Economic Evaluation of Pediatric Telemedicine Consultations to Rural Emergency Departments

Research output: Contribution to journalArticle

21 Scopus citations

Abstract

Background. Comprehensive economic evaluations have not been conducted on telemedicine consultations to children in rural emergency departments (EDs). Objective. We conducted an economic evaluation to estimate the cost, effectiveness, and return on investment (ROI) of telemedicine consultations provided to health care providers of acutely ill and injured children in rural EDs compared with telephone consultations from a health care payer prospective. Methods. We built a decision model with parameters from primary programmatic data, national data, and the literature. We performed a base-case cost-effectiveness analysis (CEA), a probabilistic CEA with Monte Carlo simulation, and ROI estimation when CEA suggested cost-saving. The CEA was based on program effectiveness, derived from transfer decisions following telemedicine and telephone consultations. Results. The average cost for a telemedicine consultation was $3641 per child/ED/year in 2013 US dollars. Telemedicine consultations resulted in 31% fewer patient transfers compared with telephone consultations and a cost reduction of $4662 per child/ED/year. Our probabilistic CEA demonstrated telemedicine consultations were less costly than telephone consultations in 57% of simulation iterations. The ROI was calculated to be 1.28 ($4662/$3641) from the base-case analysis and estimated to be 1.96 from the probabilistic analysis, suggesting a $1.96 return for each dollar invested in telemedicine. Treating 10 acutely ill and injured children at each rural ED with telemedicine resulted in an annual cost-savings of $46,620 per ED. Limitations. Telephone and telemedicine consultations were not randomly assigned, potentially resulting in biased results. Conclusions. From a health care payer perspective, telemedicine consultations to health care providers of acutely ill and injured children presenting to rural EDs are cost-saving (base-case and more than half of Monte Carlo simulation iterations) or cost-effective compared with telephone consultations.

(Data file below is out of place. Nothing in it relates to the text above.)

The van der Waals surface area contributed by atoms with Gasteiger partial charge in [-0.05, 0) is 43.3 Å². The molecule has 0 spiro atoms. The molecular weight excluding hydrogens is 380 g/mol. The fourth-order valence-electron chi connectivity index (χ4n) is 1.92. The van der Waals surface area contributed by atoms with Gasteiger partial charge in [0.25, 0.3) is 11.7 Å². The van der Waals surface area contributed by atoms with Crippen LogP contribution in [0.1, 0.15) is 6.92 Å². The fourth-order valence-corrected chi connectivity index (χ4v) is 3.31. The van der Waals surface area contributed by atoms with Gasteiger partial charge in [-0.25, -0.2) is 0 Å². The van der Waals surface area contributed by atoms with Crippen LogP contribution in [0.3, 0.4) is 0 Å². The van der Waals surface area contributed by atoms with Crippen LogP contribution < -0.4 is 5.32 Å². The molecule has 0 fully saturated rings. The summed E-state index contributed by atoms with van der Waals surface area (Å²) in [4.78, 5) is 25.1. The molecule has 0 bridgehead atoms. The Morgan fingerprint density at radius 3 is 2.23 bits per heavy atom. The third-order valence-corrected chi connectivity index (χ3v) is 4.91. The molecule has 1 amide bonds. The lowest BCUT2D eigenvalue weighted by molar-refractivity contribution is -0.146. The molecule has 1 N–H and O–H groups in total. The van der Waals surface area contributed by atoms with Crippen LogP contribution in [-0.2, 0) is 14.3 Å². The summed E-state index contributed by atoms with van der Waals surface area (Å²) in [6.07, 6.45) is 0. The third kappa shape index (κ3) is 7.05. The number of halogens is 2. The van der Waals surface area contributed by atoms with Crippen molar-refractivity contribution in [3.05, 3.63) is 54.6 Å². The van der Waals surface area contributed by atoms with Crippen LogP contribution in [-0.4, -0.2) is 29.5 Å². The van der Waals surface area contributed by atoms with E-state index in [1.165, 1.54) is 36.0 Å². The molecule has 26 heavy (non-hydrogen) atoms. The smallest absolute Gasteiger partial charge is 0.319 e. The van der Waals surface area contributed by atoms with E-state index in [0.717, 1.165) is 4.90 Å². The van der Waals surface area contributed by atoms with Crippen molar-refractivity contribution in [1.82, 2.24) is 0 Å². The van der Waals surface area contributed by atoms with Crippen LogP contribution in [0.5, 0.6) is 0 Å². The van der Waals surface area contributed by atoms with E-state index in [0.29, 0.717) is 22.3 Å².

Original languageEnglish (US)
Pages (from-to)773-783
Number of pages11
JournalMedical Decision Making
Volume35
Issue number6
DOIs
StatePublished - Aug 10 2015

Keywords

  • cost-effectiveness
  • economic evaluation
  • emergency medicine
  • pediatrics
  • rural health
  • telemedicine

ASJC Scopus subject areas

  • Health Policy

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